Sly Guy

John woke up at 3 AM with a start. He dreamed that some sly guy was spying on him. As he tossed the covers from his pounding chest, a wave of dizziness swept over him.

Scritch, scratch, scuffle, scuffle.

What was that?

John stuck a leg over the side of his bed. Instead of stepping into a bedroom slipper as he expected, he fell over a body.

“Ow!” What was that?

“Don’t hurt me!” yelled the man who had made him fall. Because it was too dark to see him clearly, John felt his way to the door and flipped on the light switch. Then he spotted him. The unwelcome visitor sat huddled in a ball by a corner of the bed, his brown eyes shining with fear. His blond hair was a mess. The ragged shirt and pants he wore looked like they’d come from a dump.

“Well, aren’t you a sly guy! What are you doing here?” John asked.

“Just having a little snack,” the sly guy replied, eyeing a crumb-filled plate that sat on a nearby nightstand. John could have sworn he’d seen the guy somewhere before. “Who are you?” he asked.

“Just your friendly neighborhood Sadducee,” replied the frightened man. “You can call me Sad Sam, because I’m always sad, you see. Nothing ever goes right for me and…”

“Hey, wait a minute, sly guy! Haven’t I seen you in church?” John exclaimed. “As a matter of fact, I believe I have.”

Sad Sam sat up Indian-style. “I doubt it.”

John was convinced, however. “Yes! That’s exactly where I’ve seen you, sly guy. You’re the rude dude who doesn’t believe in miracles. I’ve heard you say things like ‘Money doesn’t just drop out of the sky’ and ‘God doesn’t do signs and wonders anymore. He uses modern medicine and up-to-date technology to get things done.’”

Sam’s eyes darted every which way. “Well, you know, I am a down-to-earth sort of person. Can I go now?”

“Not until I drag a confession out of you, sly guy,” John said.

Sam shot him a plastic smile. “What confession?”

John took a menacing step toward him. “Tell the truth, sly guy, and maybe I won’t have you arrested for breaking into my house.”

Sam Sadducee cleared his throat. “Well, if you must know, I’ve been living in your closet for quite some time. I sneaked in here after my wife kicked me out for causing too many catastrophes. She claims the negative things I said are what caused our roof to spring a leak, the floor to collapse, both our cars to get smashed, and some stray dog to bite her leg. She says she’s had it with me. All things considered, I figured it would be best for me to leave. I had no idea where to go, however. Then I happened to be walking by your house one day and saw your bedroom window open. So, I climbed in and decided to camp out here. It’s a lot safer than being at home.”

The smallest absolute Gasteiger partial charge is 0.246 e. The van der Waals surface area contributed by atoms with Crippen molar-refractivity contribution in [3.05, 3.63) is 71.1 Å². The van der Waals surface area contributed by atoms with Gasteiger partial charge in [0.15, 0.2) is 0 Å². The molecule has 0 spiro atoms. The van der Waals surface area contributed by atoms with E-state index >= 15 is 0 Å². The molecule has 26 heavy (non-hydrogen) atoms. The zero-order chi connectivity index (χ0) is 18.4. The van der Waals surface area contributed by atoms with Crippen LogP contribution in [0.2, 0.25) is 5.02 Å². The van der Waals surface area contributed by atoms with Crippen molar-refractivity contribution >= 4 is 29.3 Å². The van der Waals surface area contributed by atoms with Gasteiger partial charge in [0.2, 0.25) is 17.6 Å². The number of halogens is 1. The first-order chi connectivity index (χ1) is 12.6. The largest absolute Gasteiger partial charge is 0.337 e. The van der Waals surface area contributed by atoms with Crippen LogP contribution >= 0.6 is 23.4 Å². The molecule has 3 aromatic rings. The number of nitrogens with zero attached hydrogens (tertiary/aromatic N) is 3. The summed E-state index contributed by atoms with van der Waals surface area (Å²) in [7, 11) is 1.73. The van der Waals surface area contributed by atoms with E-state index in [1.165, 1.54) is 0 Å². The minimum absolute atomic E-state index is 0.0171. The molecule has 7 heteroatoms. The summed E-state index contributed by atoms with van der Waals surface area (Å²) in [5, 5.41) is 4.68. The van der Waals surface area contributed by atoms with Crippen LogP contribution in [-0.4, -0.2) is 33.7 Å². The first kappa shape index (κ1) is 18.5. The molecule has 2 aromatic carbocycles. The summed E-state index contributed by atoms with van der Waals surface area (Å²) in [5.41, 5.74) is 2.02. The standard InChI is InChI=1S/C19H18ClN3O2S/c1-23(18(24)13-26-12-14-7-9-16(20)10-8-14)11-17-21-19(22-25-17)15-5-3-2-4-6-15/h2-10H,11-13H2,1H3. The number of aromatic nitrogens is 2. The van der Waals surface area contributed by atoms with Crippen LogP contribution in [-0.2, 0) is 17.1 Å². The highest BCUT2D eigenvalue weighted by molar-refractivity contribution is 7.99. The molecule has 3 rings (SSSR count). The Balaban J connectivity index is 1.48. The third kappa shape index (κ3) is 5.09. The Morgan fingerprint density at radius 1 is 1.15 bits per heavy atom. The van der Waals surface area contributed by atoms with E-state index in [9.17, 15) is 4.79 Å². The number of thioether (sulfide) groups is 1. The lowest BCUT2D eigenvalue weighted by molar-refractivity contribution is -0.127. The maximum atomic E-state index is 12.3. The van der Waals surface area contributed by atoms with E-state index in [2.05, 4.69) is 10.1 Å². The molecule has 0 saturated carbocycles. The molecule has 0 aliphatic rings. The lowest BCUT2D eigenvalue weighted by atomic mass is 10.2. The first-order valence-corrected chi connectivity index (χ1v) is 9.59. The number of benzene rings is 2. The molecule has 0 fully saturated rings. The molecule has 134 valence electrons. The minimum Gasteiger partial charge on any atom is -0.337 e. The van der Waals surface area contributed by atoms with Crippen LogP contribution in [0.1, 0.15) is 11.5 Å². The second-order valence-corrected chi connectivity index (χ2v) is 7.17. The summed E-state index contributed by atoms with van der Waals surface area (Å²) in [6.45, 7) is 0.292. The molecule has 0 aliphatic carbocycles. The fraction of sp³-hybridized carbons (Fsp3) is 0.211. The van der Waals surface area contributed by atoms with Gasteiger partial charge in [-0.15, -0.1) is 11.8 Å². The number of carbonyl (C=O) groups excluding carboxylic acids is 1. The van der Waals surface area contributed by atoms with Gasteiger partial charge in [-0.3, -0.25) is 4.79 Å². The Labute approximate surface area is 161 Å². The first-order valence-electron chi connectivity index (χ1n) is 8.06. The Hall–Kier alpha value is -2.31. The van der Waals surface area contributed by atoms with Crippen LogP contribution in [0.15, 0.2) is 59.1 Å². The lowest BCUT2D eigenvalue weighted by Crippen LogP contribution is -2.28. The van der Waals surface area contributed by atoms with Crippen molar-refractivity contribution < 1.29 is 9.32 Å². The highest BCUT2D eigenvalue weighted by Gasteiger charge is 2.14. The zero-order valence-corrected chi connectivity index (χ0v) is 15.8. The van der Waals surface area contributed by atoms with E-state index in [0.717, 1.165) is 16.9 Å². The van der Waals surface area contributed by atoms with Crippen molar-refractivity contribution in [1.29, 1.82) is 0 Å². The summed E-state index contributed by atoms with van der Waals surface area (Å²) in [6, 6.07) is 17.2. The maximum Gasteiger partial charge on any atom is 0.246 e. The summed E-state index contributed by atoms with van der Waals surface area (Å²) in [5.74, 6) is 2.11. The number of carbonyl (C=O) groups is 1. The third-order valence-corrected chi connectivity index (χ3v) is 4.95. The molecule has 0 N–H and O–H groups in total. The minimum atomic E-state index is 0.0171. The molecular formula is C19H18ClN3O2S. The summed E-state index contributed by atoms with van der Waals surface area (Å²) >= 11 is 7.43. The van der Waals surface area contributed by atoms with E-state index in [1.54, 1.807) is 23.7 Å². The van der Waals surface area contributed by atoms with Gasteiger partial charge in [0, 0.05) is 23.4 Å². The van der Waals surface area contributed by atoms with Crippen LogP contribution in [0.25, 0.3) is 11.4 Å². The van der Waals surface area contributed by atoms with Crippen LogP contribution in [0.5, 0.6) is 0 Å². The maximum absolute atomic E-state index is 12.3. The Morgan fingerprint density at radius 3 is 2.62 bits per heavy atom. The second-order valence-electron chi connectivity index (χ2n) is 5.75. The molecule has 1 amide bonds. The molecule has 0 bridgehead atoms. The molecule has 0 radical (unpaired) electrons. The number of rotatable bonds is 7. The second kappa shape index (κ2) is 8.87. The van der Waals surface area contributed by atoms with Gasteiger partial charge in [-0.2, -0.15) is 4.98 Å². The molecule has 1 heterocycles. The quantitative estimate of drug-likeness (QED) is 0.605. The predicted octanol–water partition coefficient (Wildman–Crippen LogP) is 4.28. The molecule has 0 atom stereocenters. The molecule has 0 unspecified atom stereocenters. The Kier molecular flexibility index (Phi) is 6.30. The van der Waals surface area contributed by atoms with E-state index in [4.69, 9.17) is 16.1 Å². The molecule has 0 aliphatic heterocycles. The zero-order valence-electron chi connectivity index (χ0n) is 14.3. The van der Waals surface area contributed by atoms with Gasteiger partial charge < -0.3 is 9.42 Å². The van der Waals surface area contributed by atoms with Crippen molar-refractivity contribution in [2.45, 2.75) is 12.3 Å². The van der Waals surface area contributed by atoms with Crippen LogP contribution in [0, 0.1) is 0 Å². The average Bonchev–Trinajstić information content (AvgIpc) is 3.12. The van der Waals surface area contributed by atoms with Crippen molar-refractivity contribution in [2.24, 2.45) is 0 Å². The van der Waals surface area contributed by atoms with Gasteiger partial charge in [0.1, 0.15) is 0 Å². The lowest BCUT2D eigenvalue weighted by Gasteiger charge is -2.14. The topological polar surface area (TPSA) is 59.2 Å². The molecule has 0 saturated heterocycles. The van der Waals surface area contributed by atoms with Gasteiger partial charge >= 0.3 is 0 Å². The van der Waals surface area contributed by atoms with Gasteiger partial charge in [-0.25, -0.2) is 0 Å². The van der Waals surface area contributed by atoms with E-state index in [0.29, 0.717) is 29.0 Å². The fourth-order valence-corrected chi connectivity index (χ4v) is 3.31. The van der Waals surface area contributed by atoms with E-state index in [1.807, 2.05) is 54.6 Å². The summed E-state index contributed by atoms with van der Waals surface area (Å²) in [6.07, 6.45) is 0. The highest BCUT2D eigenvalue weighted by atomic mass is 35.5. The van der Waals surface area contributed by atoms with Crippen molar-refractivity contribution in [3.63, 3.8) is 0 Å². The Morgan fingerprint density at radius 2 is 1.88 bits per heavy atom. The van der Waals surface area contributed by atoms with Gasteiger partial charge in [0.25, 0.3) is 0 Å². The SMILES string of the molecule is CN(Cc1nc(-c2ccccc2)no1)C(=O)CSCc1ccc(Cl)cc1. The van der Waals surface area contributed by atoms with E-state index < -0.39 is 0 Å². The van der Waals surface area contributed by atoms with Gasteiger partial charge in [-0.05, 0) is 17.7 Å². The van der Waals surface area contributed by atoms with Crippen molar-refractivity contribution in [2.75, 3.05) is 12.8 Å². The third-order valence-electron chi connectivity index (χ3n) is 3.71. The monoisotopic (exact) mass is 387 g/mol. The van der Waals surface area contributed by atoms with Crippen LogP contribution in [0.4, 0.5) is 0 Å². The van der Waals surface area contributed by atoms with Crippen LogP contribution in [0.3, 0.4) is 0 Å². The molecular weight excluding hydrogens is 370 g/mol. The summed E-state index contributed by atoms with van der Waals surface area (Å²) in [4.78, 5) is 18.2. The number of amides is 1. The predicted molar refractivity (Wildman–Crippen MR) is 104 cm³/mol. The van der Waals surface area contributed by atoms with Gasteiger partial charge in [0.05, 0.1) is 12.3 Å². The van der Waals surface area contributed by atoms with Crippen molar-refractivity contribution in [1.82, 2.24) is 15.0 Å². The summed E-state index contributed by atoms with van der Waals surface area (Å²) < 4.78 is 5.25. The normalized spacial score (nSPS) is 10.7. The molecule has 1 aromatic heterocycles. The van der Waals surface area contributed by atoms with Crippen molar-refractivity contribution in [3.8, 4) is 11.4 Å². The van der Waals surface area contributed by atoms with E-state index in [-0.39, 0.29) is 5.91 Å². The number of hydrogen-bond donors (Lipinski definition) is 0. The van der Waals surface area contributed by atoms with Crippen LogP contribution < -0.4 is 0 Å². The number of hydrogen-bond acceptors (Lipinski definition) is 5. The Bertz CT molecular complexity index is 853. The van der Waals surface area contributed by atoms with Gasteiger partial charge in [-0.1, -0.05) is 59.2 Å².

John shook his head. “So, you’re the one who jinxed me with all those nightmares!” He eyed the nightstand and the crumby plate. “Now I know where all those crackers came from too. At first I thought my Aunt Martha left them there. She’s really sneaky (as opposed to sly), but she wants me to gain weight. So, it seemed like something she would do. But all this time it was really you! Finally, I know the truth. Be that as it may, I thought those crackers tasted strange. As a matter of fact, they made me sick to my stomach but did that stop me? Of course it didn’t. Like a fool, I ate them anyway, just to make her happy. I can’t believe I didn’t bother to investigate the source of those rotten munchies!”

“Well, maybe you would have found out if you’d bothered to actually hang your clothes up in the closet instead of leaving them lying around everywhere,” Sam Sadducee suggested. “And by the way, they’re not crackers. They’re stale pieces of bread I brought with me when I came here. They just look like crackers because the bread never rises the way I expect it to. I don’t know why. Maybe it’s the yeast. Instead of making the dough expand, like most yeasts do, it seems to suck the life out of it.”

“Actually, given your history, I’m not surprised,” John said. “I would appreciate it though if you’d clean up your crumbs and get out of here. I’ve had it with your poisoned bread.”

And that was the end – or was it?

Jesus warned his disciples to beware the leaven of both the Pharisees and Sadducees, but He wasn’t talking about real leaven that is kneaded into real bread. He was speaking of their teaching.

For “Man does not live by bread alone but by every word that proceeds from the mouth of God.” (Matthew 4:4)

God’s words only do us good if we understand them. False teaching distorts God’s words and makes them spiritually inedible. You can get a stomach ache from bad teaching. That’s why it’s important to examine every teaching very carefully to discover whether or not it is from God.

 

 

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